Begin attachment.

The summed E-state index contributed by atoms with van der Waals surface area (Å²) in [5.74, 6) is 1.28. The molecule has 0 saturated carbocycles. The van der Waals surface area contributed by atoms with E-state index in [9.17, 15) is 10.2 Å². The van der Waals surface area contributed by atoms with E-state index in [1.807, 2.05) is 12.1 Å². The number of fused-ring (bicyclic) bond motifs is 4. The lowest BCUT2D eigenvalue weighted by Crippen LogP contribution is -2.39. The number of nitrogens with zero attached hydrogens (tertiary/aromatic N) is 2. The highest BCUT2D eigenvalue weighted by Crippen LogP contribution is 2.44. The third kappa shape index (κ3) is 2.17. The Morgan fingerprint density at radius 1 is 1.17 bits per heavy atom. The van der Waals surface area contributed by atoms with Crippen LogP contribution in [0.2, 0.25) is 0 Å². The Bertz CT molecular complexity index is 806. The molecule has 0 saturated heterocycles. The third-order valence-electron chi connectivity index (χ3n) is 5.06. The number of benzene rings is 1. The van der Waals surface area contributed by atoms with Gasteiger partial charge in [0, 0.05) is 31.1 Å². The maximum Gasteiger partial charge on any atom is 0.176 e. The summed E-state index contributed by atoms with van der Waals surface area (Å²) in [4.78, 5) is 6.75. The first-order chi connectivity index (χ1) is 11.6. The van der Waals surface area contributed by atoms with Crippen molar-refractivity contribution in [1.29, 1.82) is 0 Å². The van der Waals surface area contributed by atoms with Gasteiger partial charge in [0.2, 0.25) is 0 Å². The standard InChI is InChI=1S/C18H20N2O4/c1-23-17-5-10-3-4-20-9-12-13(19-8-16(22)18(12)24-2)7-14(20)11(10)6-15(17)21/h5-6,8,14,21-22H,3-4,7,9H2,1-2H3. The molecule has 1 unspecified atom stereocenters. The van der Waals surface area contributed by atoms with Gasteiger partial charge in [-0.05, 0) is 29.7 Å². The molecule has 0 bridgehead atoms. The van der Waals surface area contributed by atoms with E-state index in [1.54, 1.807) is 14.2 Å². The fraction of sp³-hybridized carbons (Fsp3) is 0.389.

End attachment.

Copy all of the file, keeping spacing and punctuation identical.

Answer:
The summed E-state index contributed by atoms with van der Waals surface area (Å²) in [5.74, 6) is 1.28. The molecule has 0 saturated carbocycles. The van der Waals surface area contributed by atoms with E-state index in [9.17, 15) is 10.2 Å². The van der Waals surface area contributed by atoms with E-state index in [1.807, 2.05) is 12.1 Å². The number of fused-ring (bicyclic) bond motifs is 4. The lowest BCUT2D eigenvalue weighted by Crippen LogP contribution is -2.39. The number of nitrogens with zero attached hydrogens (tertiary/aromatic N) is 2. The highest BCUT2D eigenvalue weighted by Crippen LogP contribution is 2.44. The third kappa shape index (κ3) is 2.17. The Morgan fingerprint density at radius 1 is 1.17 bits per heavy atom. The van der Waals surface area contributed by atoms with Crippen LogP contribution in [0.2, 0.25) is 0 Å². The Bertz CT molecular complexity index is 806. The molecule has 0 saturated heterocycles. The third-order valence-electron chi connectivity index (χ3n) is 5.06. The number of benzene rings is 1. The van der Waals surface area contributed by atoms with Gasteiger partial charge in [0, 0.05) is 31.1 Å². The maximum Gasteiger partial charge on any atom is 0.176 e. The summed E-state index contributed by atoms with van der Waals surface area (Å²) in [4.78, 5) is 6.75. The first-order chi connectivity index (χ1) is 11.6. The van der Waals surface area contributed by atoms with Crippen molar-refractivity contribution in [1.29, 1.82) is 0 Å². The van der Waals surface area contributed by atoms with Gasteiger partial charge in [0.2, 0.25) is 0 Å². The standard InChI is InChI=1S/C18H20N2O4/c1-23-17-5-10-3-4-20-9-12-13(19-8-16(22)18(12)24-2)7-14(20)11(10)6-15(17)21/h5-6,8,14,21-22H,3-4,7,9H2,1-2H3. The molecule has 1 unspecified atom stereocenters. The van der Waals surface area contributed by atoms with Gasteiger partial charge in [-0.05, 0) is 29.7 Å². The molecule has 0 bridgehead atoms. The van der Waals surface area contributed by atoms with E-state index in [1.54, 1.807) is 14.2 Å². The fraction of sp³-hybridized carbons (Fsp3) is 0.389.